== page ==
I recently replaced my aging Dell PowerEdge 830 server with a newer custom desktop and needed to migrate a number of old virtual machines. For the last few years I’ve been a happy user of VMware Server running atop Ubuntu Server and I figured it would be easiest to stick with that configuration.
So off I went with the usual Ubuntu 10.10 install and popped over to vmware.com to grab the latest virtualisation bits. It was then that I noticed that VMware Server (formerly GSX Server) is no longer being updated and users are recommended to upgrade to VMware ESXi.
From what I knew about the ESX product it had very specific requirements for installation, only supporting high end storage and a limited selection of NICs. It would seem that I needed to look at some of the Linux VM options like KVM or Xen, but it would be a pain to convert VMs over and it wouldn’t be straightforward to run these on my other computers.
Sticking with VMware
I went to Google and did a little research on installation of the latest VMware server version on unsupported hardware. VMware offer ESXi, a free Hypervisor, which is the base for their VSphere products. This is the recommended upgrade path for VMware Server users. You just register on their site and receive a free serial number.
Hypervisors like ESXi run directly on the hardware rather than on top of an operating system. This results in better performance and hardware utilisation.
A failed installation
The installer is supplied as an ISO image which is designed to work on supported hardware. As I found out, getting this to work well on unsupported hardware was problematic.
First of all I ran into a failure from what looks like a virtual disk driver (“vmkctl.HostCtlException Unable to load module /usr/lib/vmware/vkmod/vmfs3: Failure”). Whilst browsing many clueless forum responses I noticed a reply that mentioned Realtek network adaptors being a problem. Many motherboards including the Gigabyte GA-EP43T-USB3 in my machine use this brand of NIC, but VMware favour Intel cards. To find out if network card halted the installer I dropped into the BIOS setup and disabled the onboard network card.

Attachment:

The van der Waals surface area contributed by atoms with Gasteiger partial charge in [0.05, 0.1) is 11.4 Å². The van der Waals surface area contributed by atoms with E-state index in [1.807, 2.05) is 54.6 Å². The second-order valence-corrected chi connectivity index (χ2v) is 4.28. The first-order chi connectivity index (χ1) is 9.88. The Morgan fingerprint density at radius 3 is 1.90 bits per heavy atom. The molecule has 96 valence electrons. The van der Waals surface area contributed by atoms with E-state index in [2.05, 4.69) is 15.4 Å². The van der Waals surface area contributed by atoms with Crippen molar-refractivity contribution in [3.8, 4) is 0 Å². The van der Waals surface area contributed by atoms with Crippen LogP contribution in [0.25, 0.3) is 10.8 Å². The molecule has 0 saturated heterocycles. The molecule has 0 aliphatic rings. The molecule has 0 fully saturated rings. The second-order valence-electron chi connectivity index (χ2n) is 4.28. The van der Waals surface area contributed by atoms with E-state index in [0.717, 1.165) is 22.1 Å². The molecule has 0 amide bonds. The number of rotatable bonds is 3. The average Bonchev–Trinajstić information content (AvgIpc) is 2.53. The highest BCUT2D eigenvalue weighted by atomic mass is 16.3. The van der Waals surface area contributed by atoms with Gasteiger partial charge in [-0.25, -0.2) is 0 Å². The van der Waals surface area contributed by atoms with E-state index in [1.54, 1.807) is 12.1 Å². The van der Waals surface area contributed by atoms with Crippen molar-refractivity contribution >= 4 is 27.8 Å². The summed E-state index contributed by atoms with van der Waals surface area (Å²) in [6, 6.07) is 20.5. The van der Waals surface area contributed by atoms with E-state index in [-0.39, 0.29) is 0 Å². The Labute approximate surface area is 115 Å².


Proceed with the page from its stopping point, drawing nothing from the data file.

On the next boot the ESXi installer let me pick a hard disk for the install but then blew up with a media error. It turns out that the installer has problems with your garden variety of DVD drive and people have more success with installation from USB flash drives.
I now had 2 problems: one with hardware (the NIC) and the other with software (the installer). I needed a new NIC and was able to pick up an Intel Pro/1000 PT Server card on Amazon with quick delivery. This was easy to install and it worked on first boot so I only had to get a USB installer working.
Creating a USB installation disk
The first method I tried was a custom bash script called mkesxaio which enabled me to create an installation of VMware on a USB drive, but failed to create an installer. It was cool to be able to run ESXI directly from Flash memory as many people will want to do, but I wanted a solution that was safe from my cat. This bootable version did let me validate the performance of the new Intel NIC.
So it was back to Googling for other recommendations on creating a boot disk. I finally found a reasonable one by Ivo Beerens but I didn’t want to mess with Syslinux. Instead I used the weirdly named UNetbootin to install the VMware ESXi ISO image to my USB drive. This meant I could follow Ivo’s later steps to configure the drive.
The installer wants to validate some configuration that it expects on the CD so it is important to follow the directions around creation of a mod.tgz that sets the mtools_skip_check variable. Otherwise you have to drop to the shell each time you want to run the installation.
Kickstart files are used to automatically start the installation and I wasn’t able to find a configuration that let me boot the regular installer. It is very important that you have drives in the computer that do not have important data. The ks.cfg file contains a line specifying the drive to install to that is dependent on which SATA connection you are using. In short make sure the drive you want to use for the installation is the first drive, or modify the script.
At this point I had a USB installation disk that would automatically boot, provision ESXi, and then reboot to a fully working installation.
After installation I was able to access the console to verify network connectivity and enable some useful settings:
- SSH remote access
- Local troubleshooting mode
When I connected the IP address assigned to the machine I was presented with a the default server information and links to the vSphere client.
After a bit more work than I expected I now have a newer more powerful VMware environment for testing new tools, that will support newer guests like Windows Server 2008 R2. After a little bedding in time I’m going to migrate my existing VMs and get rid of the old Dell.